Jewish couple can sue after Christian charity rejected their foster care application: court

Elizabeth and Gabriel Rutan-Ram sued the Tennessee Department of Children's Services in January 2022 over allegedly being denied services by the state-supported Holston United Methodist Home for Children due to their Jewish faith. | Courtesy Elizabeth and Gabriel Rutan-Ram

A Jewish couple can continue their legal battle against Tennessee after a Christian foster agency rejected them over religious differences, an appeals court panel has ruled. 

Elizabeth and Gabriel Rutan-Ram filed a complaint against the Tennessee Department of Children's Services last year after the state-supported Holston United Methodist Home for Children rejected their foster care application.

On Thursday, a three-judge panel of the Court of Appeals of Tennessee at Nashville unanimously ruled that the Rutan-Rams have the right to sue the DCS.

Judge Andy Bennett authored the panel opinion, overruling an earlier panel opinion that dismissed the lawsuit, writing that the couple "have alleged distinct and palpable injuries in the form of violations of state constitutional rights, which certainly qualify as recognized legal rights and interests."

"We conclude that the allegations of the complaint are sufficient to demonstrate that Tenn. Code Ann. § 36-1-147 and the Department's actions authorized and enabled Holston's discrimination against the Couple based upon their religion," Bennett continued.

"Accordingly, the Couple's pleadings sufficiently meet the requirement of establishing causation for standing in Tennessee courts at this stage of the proceedings."

The panel also concluded that the six state taxpayers who joined the lawsuit as plaintiffs who objected to their taxes being used to fund the policies of DCS had standing to sue.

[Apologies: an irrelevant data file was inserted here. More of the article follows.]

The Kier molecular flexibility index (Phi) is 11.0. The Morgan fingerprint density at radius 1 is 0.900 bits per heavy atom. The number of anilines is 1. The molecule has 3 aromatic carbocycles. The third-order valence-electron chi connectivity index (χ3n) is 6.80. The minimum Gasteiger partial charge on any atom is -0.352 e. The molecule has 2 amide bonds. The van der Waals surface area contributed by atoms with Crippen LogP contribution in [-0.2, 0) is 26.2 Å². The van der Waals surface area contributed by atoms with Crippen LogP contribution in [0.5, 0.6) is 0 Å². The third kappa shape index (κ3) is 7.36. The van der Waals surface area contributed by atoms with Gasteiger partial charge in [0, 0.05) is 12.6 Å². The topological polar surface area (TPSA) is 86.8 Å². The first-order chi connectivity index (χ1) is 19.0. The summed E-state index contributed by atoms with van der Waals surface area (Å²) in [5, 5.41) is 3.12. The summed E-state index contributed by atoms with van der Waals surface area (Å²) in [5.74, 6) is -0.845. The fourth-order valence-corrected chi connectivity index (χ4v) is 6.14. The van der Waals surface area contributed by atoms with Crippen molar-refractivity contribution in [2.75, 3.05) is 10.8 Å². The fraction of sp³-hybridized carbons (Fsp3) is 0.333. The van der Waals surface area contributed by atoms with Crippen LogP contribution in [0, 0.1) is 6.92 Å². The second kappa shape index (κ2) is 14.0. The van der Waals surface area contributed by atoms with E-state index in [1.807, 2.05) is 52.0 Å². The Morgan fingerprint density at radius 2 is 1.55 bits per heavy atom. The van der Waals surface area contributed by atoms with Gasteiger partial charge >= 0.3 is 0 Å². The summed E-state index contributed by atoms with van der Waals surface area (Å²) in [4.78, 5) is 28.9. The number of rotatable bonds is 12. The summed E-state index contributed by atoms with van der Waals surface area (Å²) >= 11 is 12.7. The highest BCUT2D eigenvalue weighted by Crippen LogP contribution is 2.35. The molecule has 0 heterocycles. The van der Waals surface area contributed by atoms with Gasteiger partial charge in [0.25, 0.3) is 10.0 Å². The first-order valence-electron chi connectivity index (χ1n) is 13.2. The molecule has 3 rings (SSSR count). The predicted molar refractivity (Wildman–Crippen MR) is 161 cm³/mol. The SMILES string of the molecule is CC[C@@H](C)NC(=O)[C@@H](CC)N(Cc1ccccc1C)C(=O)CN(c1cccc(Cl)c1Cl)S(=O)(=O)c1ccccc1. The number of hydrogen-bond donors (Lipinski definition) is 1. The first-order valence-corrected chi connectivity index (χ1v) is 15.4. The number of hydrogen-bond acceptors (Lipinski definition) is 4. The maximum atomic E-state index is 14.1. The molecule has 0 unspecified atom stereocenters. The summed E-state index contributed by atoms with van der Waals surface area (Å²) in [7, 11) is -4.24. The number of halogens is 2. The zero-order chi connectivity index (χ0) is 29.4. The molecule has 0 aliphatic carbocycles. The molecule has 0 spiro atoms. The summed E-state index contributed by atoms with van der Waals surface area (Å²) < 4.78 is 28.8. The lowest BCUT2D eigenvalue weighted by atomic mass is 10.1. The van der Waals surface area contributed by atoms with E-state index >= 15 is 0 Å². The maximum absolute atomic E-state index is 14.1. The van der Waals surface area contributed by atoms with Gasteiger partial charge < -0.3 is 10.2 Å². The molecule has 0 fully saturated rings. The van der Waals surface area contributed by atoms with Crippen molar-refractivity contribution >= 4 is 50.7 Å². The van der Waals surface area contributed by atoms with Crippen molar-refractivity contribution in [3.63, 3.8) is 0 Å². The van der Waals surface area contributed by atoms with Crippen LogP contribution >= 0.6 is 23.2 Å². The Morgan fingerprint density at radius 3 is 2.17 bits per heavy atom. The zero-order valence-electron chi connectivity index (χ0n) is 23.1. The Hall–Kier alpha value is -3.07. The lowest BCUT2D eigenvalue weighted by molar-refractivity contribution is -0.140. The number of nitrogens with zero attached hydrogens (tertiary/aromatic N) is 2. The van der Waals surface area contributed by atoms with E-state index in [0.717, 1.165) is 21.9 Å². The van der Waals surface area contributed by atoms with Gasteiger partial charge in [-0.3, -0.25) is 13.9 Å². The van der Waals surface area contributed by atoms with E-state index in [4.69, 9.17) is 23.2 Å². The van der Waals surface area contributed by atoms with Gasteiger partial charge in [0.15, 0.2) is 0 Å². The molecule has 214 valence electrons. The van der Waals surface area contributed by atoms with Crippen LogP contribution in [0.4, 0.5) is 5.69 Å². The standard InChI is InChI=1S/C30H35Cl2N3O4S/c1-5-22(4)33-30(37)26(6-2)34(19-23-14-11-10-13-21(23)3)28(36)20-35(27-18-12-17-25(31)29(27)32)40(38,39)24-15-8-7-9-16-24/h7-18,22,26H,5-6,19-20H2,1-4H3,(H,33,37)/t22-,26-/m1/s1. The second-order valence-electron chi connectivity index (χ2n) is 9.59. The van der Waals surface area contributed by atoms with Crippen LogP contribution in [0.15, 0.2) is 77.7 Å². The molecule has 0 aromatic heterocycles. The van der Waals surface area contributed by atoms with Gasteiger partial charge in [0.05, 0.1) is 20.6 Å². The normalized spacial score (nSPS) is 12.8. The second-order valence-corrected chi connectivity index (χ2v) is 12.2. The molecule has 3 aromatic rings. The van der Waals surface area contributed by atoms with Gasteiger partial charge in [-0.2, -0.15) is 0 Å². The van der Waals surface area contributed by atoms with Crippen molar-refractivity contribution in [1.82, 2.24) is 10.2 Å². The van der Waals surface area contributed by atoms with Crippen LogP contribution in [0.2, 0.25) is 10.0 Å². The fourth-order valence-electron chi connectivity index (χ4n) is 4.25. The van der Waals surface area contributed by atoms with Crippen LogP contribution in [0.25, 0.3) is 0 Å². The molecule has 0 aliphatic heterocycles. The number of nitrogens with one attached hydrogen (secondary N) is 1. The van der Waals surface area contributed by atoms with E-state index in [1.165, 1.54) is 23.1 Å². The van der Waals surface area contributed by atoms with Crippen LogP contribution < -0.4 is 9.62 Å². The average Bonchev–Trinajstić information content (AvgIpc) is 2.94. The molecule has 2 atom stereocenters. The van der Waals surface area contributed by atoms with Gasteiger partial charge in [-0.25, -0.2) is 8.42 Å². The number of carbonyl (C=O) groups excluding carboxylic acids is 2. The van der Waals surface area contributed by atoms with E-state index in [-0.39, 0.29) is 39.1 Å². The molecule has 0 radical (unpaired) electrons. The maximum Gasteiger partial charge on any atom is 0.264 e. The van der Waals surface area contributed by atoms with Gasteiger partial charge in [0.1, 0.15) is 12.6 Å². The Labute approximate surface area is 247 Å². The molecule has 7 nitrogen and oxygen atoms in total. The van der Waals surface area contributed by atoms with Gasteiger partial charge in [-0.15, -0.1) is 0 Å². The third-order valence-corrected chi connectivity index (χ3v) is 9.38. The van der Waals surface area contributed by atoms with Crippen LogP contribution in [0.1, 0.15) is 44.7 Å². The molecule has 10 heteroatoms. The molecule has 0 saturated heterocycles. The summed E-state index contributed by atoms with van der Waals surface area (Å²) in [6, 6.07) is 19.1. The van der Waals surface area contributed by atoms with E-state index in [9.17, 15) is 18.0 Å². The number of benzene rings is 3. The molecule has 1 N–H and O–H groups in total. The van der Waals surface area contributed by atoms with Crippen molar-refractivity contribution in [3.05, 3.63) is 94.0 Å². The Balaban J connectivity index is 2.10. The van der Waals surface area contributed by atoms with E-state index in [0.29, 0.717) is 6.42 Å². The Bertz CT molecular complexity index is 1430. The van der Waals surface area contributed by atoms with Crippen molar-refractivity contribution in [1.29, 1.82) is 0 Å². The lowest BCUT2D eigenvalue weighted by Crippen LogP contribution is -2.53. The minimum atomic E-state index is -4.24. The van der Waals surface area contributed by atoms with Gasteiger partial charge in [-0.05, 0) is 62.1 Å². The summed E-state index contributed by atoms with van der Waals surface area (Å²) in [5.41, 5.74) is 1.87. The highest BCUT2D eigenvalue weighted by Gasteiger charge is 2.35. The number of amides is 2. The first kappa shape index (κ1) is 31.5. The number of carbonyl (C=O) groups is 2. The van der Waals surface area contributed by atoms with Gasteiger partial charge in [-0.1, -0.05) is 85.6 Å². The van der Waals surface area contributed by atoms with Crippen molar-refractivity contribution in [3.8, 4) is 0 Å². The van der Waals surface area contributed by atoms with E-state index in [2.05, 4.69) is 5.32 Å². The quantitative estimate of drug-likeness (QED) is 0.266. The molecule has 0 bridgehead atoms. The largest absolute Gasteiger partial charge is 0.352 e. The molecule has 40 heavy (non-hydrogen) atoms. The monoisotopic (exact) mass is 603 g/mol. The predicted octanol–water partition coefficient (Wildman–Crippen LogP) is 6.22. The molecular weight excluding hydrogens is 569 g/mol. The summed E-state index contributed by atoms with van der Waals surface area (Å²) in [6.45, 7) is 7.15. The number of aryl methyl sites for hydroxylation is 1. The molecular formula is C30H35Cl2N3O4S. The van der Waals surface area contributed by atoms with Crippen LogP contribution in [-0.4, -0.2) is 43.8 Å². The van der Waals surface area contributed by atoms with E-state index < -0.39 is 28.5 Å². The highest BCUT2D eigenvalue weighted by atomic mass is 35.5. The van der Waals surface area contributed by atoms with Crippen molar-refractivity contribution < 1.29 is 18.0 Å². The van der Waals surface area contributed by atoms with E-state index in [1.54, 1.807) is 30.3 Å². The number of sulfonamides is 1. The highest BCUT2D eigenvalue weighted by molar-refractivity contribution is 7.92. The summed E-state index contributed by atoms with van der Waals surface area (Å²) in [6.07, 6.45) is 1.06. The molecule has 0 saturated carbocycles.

Americans United for Separation of Church and State, a progressive legal group representing the Jewish couple, celebrated the panel decision in a statement Friday.

"Liz and Gabe Rutan-Ram suffered outrageous discrimination because they are Jewish," said Americans United President and CEO Rachel Laser in the statement.

"Liz and Gabe deserve their day in court, and Americans United intends to see that they get it. Religious freedom must never be a license to harm others — and AU is the shield that protects us all from those who would weaponize it."

Founded in 1895, the Holston Home has reportedly helped over 8,000 children and receives reimbursement through the U.S. Department of Health and Human Services' Title IV-E.

Bradley Williams, president and CEO of Holston, told The Christian Post in January 2022 that "the caregivers we partner with" are "extensions of our ministry team serving children."

"So, from the very beginning, we seek to find alignment with them, and if we cannot do so, we try to help them find an agency that may be a better fit," he said. "Finding other agencies is not hard to do. In Tennessee, for example, there are six other agencies for each one faith-based provider."

Williams believes that "forcing Holston Home to violate our beliefs and place children in homes that do not share our faith is wrong and contrary to a free society."

In July 2022, a three-judge panel of the Chancery Court in Davidson County ruled 2-1 to reject the Rutan-Rams' lawsuit, with the majority arguing in part that the couple's legal complaint was moot since they were able to complete the programs and receive certification through DCS months after being rejected by Holston.

"Because the Couple has received the very services they claim they were previously denied, the Panel Majority adopts the Defendants' analysis and concludes that any issue related to denial of services is not capable of the prospective relief the Plaintiffs seek and is now moot," read the Chancery Court opinion.

The 2022 ruling also argued that the complaint was inapplicable because the couple had originally planned to foster a child in Florida, while Holston only does in-state arrangements.

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